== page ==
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Supers Are Back at Versace

MILAN — Supermodels as icons of stability? In the world of Donatella Versace they are.<br><br>Versace has revived the supermodel for her fall campaign, after seasons of ads focusing on high-powered, glamorous lifestyles. The campaign focuses on...

MILAN — Supermodels as icons of stability? In the world of Donatella Versace they are.

Versace has revived the supermodel for her fall campaign, after seasons of ads focusing on high-powered, glamorous lifestyles. The campaign focuses on Linda Evangelista and Amber Valletta and is all about the clothes rather than lifestyle.

“With this campaign, I wanted to give a real message: These girls exude stability, which I think is important in uncertain times,” said Versace. “This collection is based on cuts, proportions and color, so the campaign is less shocking, with the focus on the clothes.”

Shot once again by Steven Meisel at the Paramount Studios in Los Angeles, the mood of the campaign balances Eighties aggressiveness with Nineties minimalism. The no-tricks setting has dark wood floors and a white wall splashed with the Versace logo in black block letters. The only prop: A white, graphic wooden chair. “In this moment, I wanted to portray a strong, self-assured woman who knows what she wants,” the designer said. “Aside from a top model, Linda is an intelligent business woman and Amber, who was a waif when I first met her, is now a mom.”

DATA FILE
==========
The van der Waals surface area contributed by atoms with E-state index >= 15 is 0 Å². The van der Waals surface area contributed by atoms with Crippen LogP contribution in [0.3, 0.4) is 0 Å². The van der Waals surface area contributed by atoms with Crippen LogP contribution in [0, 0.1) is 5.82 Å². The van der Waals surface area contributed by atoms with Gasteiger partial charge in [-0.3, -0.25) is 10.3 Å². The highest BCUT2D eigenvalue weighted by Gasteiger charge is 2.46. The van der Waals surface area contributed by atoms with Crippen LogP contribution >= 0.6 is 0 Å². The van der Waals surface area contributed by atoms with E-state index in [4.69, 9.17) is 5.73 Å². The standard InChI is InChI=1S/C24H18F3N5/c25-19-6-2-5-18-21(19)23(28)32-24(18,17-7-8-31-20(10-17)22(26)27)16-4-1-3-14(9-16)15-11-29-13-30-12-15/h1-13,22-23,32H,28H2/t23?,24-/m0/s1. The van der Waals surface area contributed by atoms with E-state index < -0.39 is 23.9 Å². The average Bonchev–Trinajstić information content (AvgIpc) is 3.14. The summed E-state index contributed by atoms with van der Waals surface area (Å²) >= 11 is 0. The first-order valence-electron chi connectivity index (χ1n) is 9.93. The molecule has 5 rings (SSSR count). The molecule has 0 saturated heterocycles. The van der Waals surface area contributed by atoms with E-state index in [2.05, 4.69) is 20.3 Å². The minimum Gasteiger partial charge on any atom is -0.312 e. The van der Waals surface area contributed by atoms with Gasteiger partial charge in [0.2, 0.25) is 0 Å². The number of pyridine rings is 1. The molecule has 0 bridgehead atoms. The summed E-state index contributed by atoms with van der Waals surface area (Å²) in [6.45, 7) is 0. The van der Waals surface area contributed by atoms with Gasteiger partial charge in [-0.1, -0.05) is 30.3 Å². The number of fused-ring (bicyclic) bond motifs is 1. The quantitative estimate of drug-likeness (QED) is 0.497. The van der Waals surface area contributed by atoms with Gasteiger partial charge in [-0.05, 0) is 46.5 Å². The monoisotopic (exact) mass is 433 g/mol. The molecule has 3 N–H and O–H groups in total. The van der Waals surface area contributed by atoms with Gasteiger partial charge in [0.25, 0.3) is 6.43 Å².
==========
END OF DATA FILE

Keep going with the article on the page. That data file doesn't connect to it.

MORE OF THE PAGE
Versace also likes the fact that both are not doll-perfect beauties and have penetrating looks. “Both Steven and I told them to be themselves, not to act,” she said.

For fall, the Versus campaign, also shot in Los Angeles, takes to the streets. Inspired by American youth who hang out on the streets dancing to their boom boxes, the reportage-style campaign is packed with energy.

“We simply asked the models to be themselves and to dance to the music,” said Versace. The clothes are mixed-and-matched in a funky-yet-sophisticated manner. “The same pant was used in three images, just worn with different clothes.”

Versace is pouring 7 percent of last year’s $454 million sales into advertising for both labels.

The campaigns will run in magazines, including Vogue, GQ, Harper’s Bazaar, Elle, W, Interview, Número, In Style and Flaunt, as well as on billboards.